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4.0 out of 5 stars 

The Winter Mantle begins in 1067 after The Conquest as Waltheof of Huntingdon and several other English nobles are kept under William’s close eye in Normandy. Waltheof desires William’s haughty niece Judith and is torn between making his peace with William and pressing suit for her hand or participating in further rebellion against the Norman conquerors. After one rebellion in the north fails, William forgives Waltheof and marries him to Judith, although she is torn between pride in her Norman ancestry and desire for her husband, and this eventually leads to discord in the marriage. Waltheof allows himself to be convinced to participate in one last attempt at overthrowing William, and this time with drastic results.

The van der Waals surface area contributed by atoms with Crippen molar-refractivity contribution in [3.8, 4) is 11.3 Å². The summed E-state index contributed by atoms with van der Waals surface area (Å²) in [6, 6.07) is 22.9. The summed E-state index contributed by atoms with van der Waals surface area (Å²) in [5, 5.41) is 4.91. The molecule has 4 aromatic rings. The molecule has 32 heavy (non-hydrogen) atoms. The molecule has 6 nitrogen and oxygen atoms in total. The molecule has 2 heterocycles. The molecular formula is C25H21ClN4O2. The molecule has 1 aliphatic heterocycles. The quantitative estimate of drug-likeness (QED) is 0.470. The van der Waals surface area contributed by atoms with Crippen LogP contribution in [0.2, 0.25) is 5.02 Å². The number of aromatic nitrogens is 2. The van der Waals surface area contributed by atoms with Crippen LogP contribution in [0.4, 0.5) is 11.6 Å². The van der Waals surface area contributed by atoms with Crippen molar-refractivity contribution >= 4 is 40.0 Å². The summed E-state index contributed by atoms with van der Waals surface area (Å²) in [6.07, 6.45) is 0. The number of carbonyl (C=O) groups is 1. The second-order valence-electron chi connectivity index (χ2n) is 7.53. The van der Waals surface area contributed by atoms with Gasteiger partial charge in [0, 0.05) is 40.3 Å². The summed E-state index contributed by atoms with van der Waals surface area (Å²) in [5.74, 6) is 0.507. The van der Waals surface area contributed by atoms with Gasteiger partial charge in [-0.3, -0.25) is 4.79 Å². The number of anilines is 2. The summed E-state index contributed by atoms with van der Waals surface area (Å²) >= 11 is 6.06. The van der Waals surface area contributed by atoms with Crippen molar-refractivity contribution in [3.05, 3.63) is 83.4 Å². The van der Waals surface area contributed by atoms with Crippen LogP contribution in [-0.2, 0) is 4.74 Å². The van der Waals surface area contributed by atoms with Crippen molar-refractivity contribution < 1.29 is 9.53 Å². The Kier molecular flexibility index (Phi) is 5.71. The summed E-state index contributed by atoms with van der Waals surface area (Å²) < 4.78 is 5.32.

The story then takes up with the second generation, Waltheof’s beloved daughter Matilda and Norman courtier Simon de Senlis who at the behest of King William Rufus comes to take charge of the lands Judith inherited from Waltheof. Furious, the ever haughty Judith refuses to cooperate and wed Simon and he turns his eye to Matilda as a younger and more appealing choice. The story then continues as Matilda and Simon raise their children, and Judith finally comes to terms with her own guilt in Waltheof’s fate and his death as a traitor, as well as the consequences to Simon and Judith’s marriage from Simon’s actions on his return from the Crusades.

Based on true people, this was a lively entertaining tale and I very much enjoyed how the author was able to take such a snotty piece of goods like Judith and humanize her in the end – it really was a love/hate relationship between she and Waltheof and in many ways those two warring emotions are very much the same. As with all of her books, Chadwick has an amazing knack of bringing the medieval period to life, be it the sights, sounds, smells, food, clothing and more. Highly recommended and a side note that the tiny baby at the very end of the book has his own story in The Falcons of Montabard.